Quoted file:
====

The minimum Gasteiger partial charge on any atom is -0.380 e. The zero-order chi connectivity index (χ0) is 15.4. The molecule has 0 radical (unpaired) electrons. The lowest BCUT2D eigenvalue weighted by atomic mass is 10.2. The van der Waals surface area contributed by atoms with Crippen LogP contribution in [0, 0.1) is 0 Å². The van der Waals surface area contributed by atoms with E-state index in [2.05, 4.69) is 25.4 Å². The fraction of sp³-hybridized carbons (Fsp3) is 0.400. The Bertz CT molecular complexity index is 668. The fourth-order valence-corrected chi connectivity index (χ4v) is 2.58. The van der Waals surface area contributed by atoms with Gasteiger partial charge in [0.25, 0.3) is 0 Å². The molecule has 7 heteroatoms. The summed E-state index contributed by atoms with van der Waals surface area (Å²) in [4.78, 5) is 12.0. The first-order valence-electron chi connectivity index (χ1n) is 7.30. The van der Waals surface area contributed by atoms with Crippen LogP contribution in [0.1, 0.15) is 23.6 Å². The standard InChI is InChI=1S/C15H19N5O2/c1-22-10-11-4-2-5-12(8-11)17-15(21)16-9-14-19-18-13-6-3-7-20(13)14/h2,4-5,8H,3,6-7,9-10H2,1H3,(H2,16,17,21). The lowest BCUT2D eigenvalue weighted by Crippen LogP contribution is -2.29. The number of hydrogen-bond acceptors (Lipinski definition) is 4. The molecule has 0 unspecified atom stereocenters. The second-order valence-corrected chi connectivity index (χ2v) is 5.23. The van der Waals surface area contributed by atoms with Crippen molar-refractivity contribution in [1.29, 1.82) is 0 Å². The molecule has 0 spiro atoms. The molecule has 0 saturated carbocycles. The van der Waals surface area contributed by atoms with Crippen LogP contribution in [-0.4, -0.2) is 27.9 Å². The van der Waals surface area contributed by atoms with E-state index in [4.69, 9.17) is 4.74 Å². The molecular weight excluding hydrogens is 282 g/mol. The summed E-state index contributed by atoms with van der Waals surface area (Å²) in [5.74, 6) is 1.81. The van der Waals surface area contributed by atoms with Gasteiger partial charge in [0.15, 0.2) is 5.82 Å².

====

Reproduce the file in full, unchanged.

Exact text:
The minimum Gasteiger partial charge on any atom is -0.380 e. The zero-order chi connectivity index (χ0) is 15.4. The molecule has 0 radical (unpaired) electrons. The lowest BCUT2D eigenvalue weighted by atomic mass is 10.2. The van der Waals surface area contributed by atoms with Crippen LogP contribution in [0, 0.1) is 0 Å². The van der Waals surface area contributed by atoms with E-state index in [2.05, 4.69) is 25.4 Å². The fraction of sp³-hybridized carbons (Fsp3) is 0.400. The Bertz CT molecular complexity index is 668. The fourth-order valence-corrected chi connectivity index (χ4v) is 2.58. The van der Waals surface area contributed by atoms with Gasteiger partial charge in [0.25, 0.3) is 0 Å². The molecule has 7 heteroatoms. The summed E-state index contributed by atoms with van der Waals surface area (Å²) in [4.78, 5) is 12.0. The first-order valence-electron chi connectivity index (χ1n) is 7.30. The van der Waals surface area contributed by atoms with Crippen LogP contribution in [0.1, 0.15) is 23.6 Å². The standard InChI is InChI=1S/C15H19N5O2/c1-22-10-11-4-2-5-12(8-11)17-15(21)16-9-14-19-18-13-6-3-7-20(13)14/h2,4-5,8H,3,6-7,9-10H2,1H3,(H2,16,17,21). The lowest BCUT2D eigenvalue weighted by Crippen LogP contribution is -2.29. The number of hydrogen-bond acceptors (Lipinski definition) is 4. The molecule has 0 unspecified atom stereocenters. The second-order valence-corrected chi connectivity index (χ2v) is 5.23. The van der Waals surface area contributed by atoms with Crippen molar-refractivity contribution in [1.29, 1.82) is 0 Å². The molecule has 0 spiro atoms. The molecule has 0 saturated carbocycles. The van der Waals surface area contributed by atoms with Crippen LogP contribution in [-0.4, -0.2) is 27.9 Å². The van der Waals surface area contributed by atoms with E-state index in [4.69, 9.17) is 4.74 Å². The molecular weight excluding hydrogens is 282 g/mol. The summed E-state index contributed by atoms with van der Waals surface area (Å²) in [5.74, 6) is 1.81. The van der Waals surface area contributed by atoms with Gasteiger partial charge in [0.15, 0.2) is 5.82 Å².